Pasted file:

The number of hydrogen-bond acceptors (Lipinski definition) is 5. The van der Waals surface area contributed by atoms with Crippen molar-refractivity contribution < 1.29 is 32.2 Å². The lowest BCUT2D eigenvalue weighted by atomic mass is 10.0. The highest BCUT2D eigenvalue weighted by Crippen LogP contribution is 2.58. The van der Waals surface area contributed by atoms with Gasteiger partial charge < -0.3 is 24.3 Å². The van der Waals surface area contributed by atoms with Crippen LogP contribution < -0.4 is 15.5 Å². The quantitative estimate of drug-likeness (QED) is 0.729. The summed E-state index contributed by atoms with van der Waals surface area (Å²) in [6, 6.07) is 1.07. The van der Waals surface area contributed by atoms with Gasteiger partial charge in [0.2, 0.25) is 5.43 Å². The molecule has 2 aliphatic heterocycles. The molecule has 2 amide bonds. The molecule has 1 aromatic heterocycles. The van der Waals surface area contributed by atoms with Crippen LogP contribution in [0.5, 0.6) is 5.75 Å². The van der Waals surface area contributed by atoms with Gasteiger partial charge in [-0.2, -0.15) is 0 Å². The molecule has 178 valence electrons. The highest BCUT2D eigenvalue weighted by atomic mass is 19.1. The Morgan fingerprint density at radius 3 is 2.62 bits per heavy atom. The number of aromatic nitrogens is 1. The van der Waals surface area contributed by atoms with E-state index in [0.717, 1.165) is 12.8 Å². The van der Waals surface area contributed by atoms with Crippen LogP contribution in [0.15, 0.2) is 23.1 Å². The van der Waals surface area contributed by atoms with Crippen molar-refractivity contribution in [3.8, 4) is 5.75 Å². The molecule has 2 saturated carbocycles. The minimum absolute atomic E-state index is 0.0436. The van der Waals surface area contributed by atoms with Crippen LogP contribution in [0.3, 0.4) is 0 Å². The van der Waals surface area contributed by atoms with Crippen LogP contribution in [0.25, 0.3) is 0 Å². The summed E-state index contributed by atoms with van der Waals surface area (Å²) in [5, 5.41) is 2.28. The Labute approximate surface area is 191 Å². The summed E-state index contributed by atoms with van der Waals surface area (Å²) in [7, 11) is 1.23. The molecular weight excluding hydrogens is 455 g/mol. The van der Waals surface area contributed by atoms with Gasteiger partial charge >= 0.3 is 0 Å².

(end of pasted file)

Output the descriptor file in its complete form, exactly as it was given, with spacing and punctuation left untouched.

The number of hydrogen-bond acceptors (Lipinski definition) is 5. The van der Waals surface area contributed by atoms with Crippen molar-refractivity contribution < 1.29 is 32.2 Å². The lowest BCUT2D eigenvalue weighted by atomic mass is 10.0. The highest BCUT2D eigenvalue weighted by Crippen LogP contribution is 2.58. The van der Waals surface area contributed by atoms with Gasteiger partial charge < -0.3 is 24.3 Å². The van der Waals surface area contributed by atoms with Crippen LogP contribution < -0.4 is 15.5 Å². The quantitative estimate of drug-likeness (QED) is 0.729. The summed E-state index contributed by atoms with van der Waals surface area (Å²) in [6, 6.07) is 1.07. The van der Waals surface area contributed by atoms with Gasteiger partial charge in [0.2, 0.25) is 5.43 Å². The molecule has 2 aliphatic heterocycles. The molecule has 2 amide bonds. The molecule has 1 aromatic heterocycles. The van der Waals surface area contributed by atoms with Crippen LogP contribution in [0.5, 0.6) is 5.75 Å². The van der Waals surface area contributed by atoms with Gasteiger partial charge in [-0.2, -0.15) is 0 Å². The molecule has 178 valence electrons. The highest BCUT2D eigenvalue weighted by atomic mass is 19.1. The Morgan fingerprint density at radius 3 is 2.62 bits per heavy atom. The number of aromatic nitrogens is 1. The van der Waals surface area contributed by atoms with E-state index in [0.717, 1.165) is 12.8 Å². The van der Waals surface area contributed by atoms with Crippen LogP contribution in [0.15, 0.2) is 23.1 Å². The van der Waals surface area contributed by atoms with Crippen molar-refractivity contribution in [3.8, 4) is 5.75 Å². The molecule has 2 saturated carbocycles. The minimum absolute atomic E-state index is 0.0436. The van der Waals surface area contributed by atoms with Crippen LogP contribution in [0.3, 0.4) is 0 Å². The van der Waals surface area contributed by atoms with Crippen LogP contribution in [0.25, 0.3) is 0 Å². The summed E-state index contributed by atoms with van der Waals surface area (Å²) in [5, 5.41) is 2.28. The Labute approximate surface area is 191 Å². The summed E-state index contributed by atoms with van der Waals surface area (Å²) in [7, 11) is 1.23. The molecular weight excluding hydrogens is 455 g/mol. The van der Waals surface area contributed by atoms with Gasteiger partial charge >= 0.3 is 0 Å².